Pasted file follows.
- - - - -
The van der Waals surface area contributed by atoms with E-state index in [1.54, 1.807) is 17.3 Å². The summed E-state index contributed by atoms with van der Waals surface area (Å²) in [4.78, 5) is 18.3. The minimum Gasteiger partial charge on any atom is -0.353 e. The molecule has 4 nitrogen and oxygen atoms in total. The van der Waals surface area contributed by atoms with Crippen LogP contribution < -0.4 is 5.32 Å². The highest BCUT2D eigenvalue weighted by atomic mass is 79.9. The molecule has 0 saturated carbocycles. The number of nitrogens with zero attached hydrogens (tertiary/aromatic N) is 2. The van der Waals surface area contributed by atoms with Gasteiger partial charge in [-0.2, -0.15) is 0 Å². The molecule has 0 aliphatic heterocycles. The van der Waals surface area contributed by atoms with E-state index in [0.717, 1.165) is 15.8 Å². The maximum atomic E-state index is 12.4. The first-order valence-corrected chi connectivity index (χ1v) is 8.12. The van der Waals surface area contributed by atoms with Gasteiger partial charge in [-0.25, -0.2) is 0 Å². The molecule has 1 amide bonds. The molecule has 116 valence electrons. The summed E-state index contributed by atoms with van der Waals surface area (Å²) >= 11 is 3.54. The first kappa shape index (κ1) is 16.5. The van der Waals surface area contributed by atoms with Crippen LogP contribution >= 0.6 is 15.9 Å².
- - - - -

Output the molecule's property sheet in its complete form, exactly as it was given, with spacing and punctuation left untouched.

The van der Waals surface area contributed by atoms with E-state index in [1.54, 1.807) is 17.3 Å². The summed E-state index contributed by atoms with van der Waals surface area (Å²) in [4.78, 5) is 18.3. The minimum Gasteiger partial charge on any atom is -0.353 e. The molecule has 4 nitrogen and oxygen atoms in total. The van der Waals surface area contributed by atoms with Crippen LogP contribution < -0.4 is 5.32 Å². The highest BCUT2D eigenvalue weighted by atomic mass is 79.9. The molecule has 0 saturated carbocycles. The number of nitrogens with zero attached hydrogens (tertiary/aromatic N) is 2. The van der Waals surface area contributed by atoms with Gasteiger partial charge in [-0.2, -0.15) is 0 Å². The molecule has 0 aliphatic heterocycles. The van der Waals surface area contributed by atoms with E-state index in [0.717, 1.165) is 15.8 Å². The maximum atomic E-state index is 12.4. The first-order valence-corrected chi connectivity index (χ1v) is 8.12. The van der Waals surface area contributed by atoms with Gasteiger partial charge in [-0.25, -0.2) is 0 Å². The molecule has 1 amide bonds. The molecule has 116 valence electrons. The summed E-state index contributed by atoms with van der Waals surface area (Å²) >= 11 is 3.54. The first kappa shape index (κ1) is 16.5. The van der Waals surface area contributed by atoms with Crippen LogP contribution >= 0.6 is 15.9 Å².